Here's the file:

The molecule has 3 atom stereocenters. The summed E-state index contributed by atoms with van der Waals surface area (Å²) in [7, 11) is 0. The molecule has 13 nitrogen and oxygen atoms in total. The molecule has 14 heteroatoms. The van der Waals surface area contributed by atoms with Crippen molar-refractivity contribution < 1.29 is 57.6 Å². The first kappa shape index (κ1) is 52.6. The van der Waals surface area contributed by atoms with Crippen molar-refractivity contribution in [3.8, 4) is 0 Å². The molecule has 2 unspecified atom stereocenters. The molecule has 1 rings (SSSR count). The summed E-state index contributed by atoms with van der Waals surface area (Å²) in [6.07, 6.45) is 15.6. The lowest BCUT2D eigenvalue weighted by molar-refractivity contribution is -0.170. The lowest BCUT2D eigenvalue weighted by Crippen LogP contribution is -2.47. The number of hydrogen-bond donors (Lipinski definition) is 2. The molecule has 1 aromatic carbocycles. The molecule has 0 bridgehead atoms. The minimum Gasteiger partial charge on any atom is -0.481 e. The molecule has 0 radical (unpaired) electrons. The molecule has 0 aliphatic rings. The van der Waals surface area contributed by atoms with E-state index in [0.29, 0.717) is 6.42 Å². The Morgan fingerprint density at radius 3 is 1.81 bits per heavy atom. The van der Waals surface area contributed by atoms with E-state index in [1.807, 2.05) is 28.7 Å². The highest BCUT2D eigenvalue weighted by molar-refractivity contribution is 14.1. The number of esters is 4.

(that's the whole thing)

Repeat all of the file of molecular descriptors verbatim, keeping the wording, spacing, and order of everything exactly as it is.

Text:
The molecule has 3 atom stereocenters. The summed E-state index contributed by atoms with van der Waals surface area (Å²) in [7, 11) is 0. The molecule has 13 nitrogen and oxygen atoms in total. The molecule has 14 heteroatoms. The van der Waals surface area contributed by atoms with Crippen molar-refractivity contribution < 1.29 is 57.6 Å². The first kappa shape index (κ1) is 52.6. The van der Waals surface area contributed by atoms with Crippen molar-refractivity contribution in [3.8, 4) is 0 Å². The molecule has 2 unspecified atom stereocenters. The molecule has 1 rings (SSSR count). The summed E-state index contributed by atoms with van der Waals surface area (Å²) in [6.07, 6.45) is 15.6. The lowest BCUT2D eigenvalue weighted by molar-refractivity contribution is -0.170. The lowest BCUT2D eigenvalue weighted by Crippen LogP contribution is -2.47. The number of hydrogen-bond donors (Lipinski definition) is 2. The molecule has 1 aromatic carbocycles. The molecule has 0 bridgehead atoms. The minimum Gasteiger partial charge on any atom is -0.481 e. The molecule has 0 radical (unpaired) electrons. The molecule has 0 aliphatic rings. The van der Waals surface area contributed by atoms with E-state index in [0.29, 0.717) is 6.42 Å². The Morgan fingerprint density at radius 3 is 1.81 bits per heavy atom. The van der Waals surface area contributed by atoms with E-state index in [1.807, 2.05) is 28.7 Å². The highest BCUT2D eigenvalue weighted by molar-refractivity contribution is 14.1. The number of esters is 4.